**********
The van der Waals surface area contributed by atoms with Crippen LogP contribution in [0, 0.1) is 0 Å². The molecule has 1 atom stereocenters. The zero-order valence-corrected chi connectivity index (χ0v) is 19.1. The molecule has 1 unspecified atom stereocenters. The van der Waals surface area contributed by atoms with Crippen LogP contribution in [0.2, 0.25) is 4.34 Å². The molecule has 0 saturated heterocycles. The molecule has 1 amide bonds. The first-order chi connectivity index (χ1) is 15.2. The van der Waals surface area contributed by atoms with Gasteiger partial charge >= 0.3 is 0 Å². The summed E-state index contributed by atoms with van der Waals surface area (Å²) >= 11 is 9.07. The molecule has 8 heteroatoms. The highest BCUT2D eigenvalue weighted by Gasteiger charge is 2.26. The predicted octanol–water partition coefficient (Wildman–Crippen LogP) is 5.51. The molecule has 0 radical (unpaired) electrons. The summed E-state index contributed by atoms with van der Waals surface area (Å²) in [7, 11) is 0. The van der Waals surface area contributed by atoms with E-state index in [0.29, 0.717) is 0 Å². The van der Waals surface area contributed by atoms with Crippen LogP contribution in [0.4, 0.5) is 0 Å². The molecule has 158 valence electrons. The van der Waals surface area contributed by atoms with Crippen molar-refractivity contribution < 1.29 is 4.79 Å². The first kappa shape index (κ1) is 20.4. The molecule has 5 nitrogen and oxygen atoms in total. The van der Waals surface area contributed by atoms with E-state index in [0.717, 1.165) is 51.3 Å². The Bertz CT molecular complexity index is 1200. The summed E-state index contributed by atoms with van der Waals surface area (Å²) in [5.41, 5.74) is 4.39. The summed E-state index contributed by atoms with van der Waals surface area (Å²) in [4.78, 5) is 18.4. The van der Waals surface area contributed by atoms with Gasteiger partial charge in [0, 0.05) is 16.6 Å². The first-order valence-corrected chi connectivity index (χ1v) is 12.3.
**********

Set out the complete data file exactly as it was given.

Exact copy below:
The van der Waals surface area contributed by atoms with Crippen LogP contribution in [0, 0.1) is 0 Å². The molecule has 1 atom stereocenters. The zero-order valence-corrected chi connectivity index (χ0v) is 19.1. The molecule has 1 unspecified atom stereocenters. The van der Waals surface area contributed by atoms with Crippen LogP contribution in [0.2, 0.25) is 4.34 Å². The molecule has 0 saturated heterocycles. The molecule has 1 amide bonds. The first-order chi connectivity index (χ1) is 15.2. The van der Waals surface area contributed by atoms with Gasteiger partial charge >= 0.3 is 0 Å². The summed E-state index contributed by atoms with van der Waals surface area (Å²) >= 11 is 9.07. The molecule has 8 heteroatoms. The highest BCUT2D eigenvalue weighted by Gasteiger charge is 2.26. The predicted octanol–water partition coefficient (Wildman–Crippen LogP) is 5.51. The molecule has 0 radical (unpaired) electrons. The summed E-state index contributed by atoms with van der Waals surface area (Å²) in [7, 11) is 0. The van der Waals surface area contributed by atoms with E-state index in [0.29, 0.717) is 0 Å². The van der Waals surface area contributed by atoms with Crippen LogP contribution in [0.4, 0.5) is 0 Å². The molecule has 158 valence electrons. The van der Waals surface area contributed by atoms with Crippen molar-refractivity contribution < 1.29 is 4.79 Å². The first kappa shape index (κ1) is 20.4. The molecule has 5 nitrogen and oxygen atoms in total. The van der Waals surface area contributed by atoms with E-state index in [0.717, 1.165) is 51.3 Å². The Bertz CT molecular complexity index is 1200. The summed E-state index contributed by atoms with van der Waals surface area (Å²) in [5.41, 5.74) is 4.39. The summed E-state index contributed by atoms with van der Waals surface area (Å²) in [4.78, 5) is 18.4. The van der Waals surface area contributed by atoms with Gasteiger partial charge in [0, 0.05) is 16.6 Å². The first-order valence-corrected chi connectivity index (χ1v) is 12.3.